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Ancient Rome (Imperial) 161 AD Antoninus Pius Silver Denarius Funeral Pyre RIC III 436 Very Fine

Ancient Rome (Imperial) 161 AD Antoninus Pius Silver Denarius Funeral Pyre RIC III 436 Very Fine

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Struck following his death.

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Ancient Rome (Imperial) 161 AD Antoninus Pius Silver Denarius Funeral Pyre RIC III 436 good VF

Emperor: Antoninus Pius

Obverse: Bust of Antoninus Pius to right, legend around. Legend: DIUS ANTONINUS

Reverse: Funeral pyre, legend around. Legend: CONSECRATIO

Reference Numbers: RIC III 436

Diameter: 17.50mm Weight:3.38g Metal: Silver

Condition: good VF

Struck following his death.

"He was a man of steady and sound morals, which was clearly shown in that his firm character was corrupted neither by unbroken peace nor prolonged idleness, so much that at length the cities were as fortunate as if they had been realms of wisdom." Aurelius Victor Book of the Caesars 15

Antoninus Pius ruled the Roman empire for almost a quarter of a century, yet is thought to have left less of a mark on it than any of his predecessors. Whether he was able to shelter under the prodigious achievements of his predecessors Trajan and Hadrian, or if he simply had the good fortune to rule when the empire faced no major external threats and was at relative peace, remains a subject of discussion to this day. Some believe that the real achievement of Antoninus Pius was to provide firm government without the ostentatious displays of power so often associated with imperial rule.

Antoninus Pius was apparently content to remain at the centre of the Roman Empire, and pull strings as required - dispatching governors and generals to solve frontier crises and settle provincial problems.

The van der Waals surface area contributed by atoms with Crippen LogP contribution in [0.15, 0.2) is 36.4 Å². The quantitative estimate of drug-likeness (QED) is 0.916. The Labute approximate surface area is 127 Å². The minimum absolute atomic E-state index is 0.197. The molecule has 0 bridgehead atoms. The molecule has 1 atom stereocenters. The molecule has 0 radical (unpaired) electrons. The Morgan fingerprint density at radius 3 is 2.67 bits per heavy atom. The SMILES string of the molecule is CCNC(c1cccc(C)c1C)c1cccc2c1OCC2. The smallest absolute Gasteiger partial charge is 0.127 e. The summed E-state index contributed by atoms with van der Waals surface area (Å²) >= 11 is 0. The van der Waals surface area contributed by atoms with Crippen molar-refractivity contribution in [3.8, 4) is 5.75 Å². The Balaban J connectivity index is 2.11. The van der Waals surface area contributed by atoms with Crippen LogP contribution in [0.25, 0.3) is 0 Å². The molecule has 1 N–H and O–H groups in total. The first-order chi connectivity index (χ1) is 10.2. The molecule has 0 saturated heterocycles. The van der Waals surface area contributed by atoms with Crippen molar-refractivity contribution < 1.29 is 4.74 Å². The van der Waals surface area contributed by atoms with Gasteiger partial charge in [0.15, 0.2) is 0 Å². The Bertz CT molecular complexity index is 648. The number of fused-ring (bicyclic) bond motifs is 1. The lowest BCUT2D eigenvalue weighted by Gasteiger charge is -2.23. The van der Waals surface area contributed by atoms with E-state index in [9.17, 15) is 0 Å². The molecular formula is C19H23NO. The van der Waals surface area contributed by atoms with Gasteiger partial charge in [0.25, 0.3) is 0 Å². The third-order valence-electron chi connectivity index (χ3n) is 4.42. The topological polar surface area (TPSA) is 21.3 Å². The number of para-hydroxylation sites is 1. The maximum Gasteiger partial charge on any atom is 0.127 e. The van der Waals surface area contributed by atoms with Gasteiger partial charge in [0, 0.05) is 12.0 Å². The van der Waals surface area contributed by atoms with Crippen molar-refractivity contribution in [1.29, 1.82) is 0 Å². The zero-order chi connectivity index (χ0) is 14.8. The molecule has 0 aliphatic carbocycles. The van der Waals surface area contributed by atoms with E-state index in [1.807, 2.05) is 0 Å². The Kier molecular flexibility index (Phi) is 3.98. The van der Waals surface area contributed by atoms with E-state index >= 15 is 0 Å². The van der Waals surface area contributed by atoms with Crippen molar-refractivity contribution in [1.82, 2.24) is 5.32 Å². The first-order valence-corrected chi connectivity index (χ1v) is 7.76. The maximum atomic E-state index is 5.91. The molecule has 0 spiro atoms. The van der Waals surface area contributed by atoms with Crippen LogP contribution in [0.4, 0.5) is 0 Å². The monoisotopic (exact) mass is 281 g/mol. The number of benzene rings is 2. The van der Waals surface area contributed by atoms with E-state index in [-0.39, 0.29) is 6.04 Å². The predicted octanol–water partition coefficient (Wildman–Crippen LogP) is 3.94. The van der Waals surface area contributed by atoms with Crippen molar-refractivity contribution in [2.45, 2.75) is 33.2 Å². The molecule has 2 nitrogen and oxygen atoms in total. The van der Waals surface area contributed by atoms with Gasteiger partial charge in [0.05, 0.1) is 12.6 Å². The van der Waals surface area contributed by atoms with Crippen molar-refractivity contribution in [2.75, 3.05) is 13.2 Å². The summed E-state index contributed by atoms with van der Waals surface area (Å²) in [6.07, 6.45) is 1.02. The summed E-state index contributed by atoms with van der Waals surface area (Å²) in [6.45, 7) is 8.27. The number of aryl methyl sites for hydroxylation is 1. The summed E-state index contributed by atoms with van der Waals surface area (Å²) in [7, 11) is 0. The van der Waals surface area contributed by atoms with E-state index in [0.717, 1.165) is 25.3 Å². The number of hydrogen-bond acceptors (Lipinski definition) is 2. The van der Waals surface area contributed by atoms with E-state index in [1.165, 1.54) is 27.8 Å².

His rule was by no means 23 years of untroubled peace - while there may not have been a major war during his reign, there is evidence of near continuous fighting and unrest.

Early in the reign, perhaps in the quest for military glory, the decision was taken to conquer southern Scotland. Hadrian's Wall was abandoned, and a new frontier defence constructed 40 miles to the north: the so-called Antonine Wall. Soon afterwards there was trouble in Mauretania, then in Germany, and rebellions in Egypt, }udaea and Greece. Still later in the reign there was warfare against the Dacians and Alans who threatened the Danube provinces. Such was the prestige of Roman arms that Antoninus was sometimes able to achieve significant ends by diplomacy alone. A mere letter to Vologaeses king of Parthia was sufficient to dissuade him from attacking Armenia, and Antoninus was accepted as arbiter in disputes by client kings and neighbouring states.

Unlike so many of his predecessors and successors, Antoninus Pius' died peacefully. His passing was honored with a huge issue of several types of commemorative coins, such as this example.

Most of the types used the standard reverse legend of CONSECRATIO - a collection of coins of Antoninus Pius certainly should include at least one of the post mortem issues.

This particular example features a bold portrait of pleasing style, and retains plenty of the fine detail on the reverse.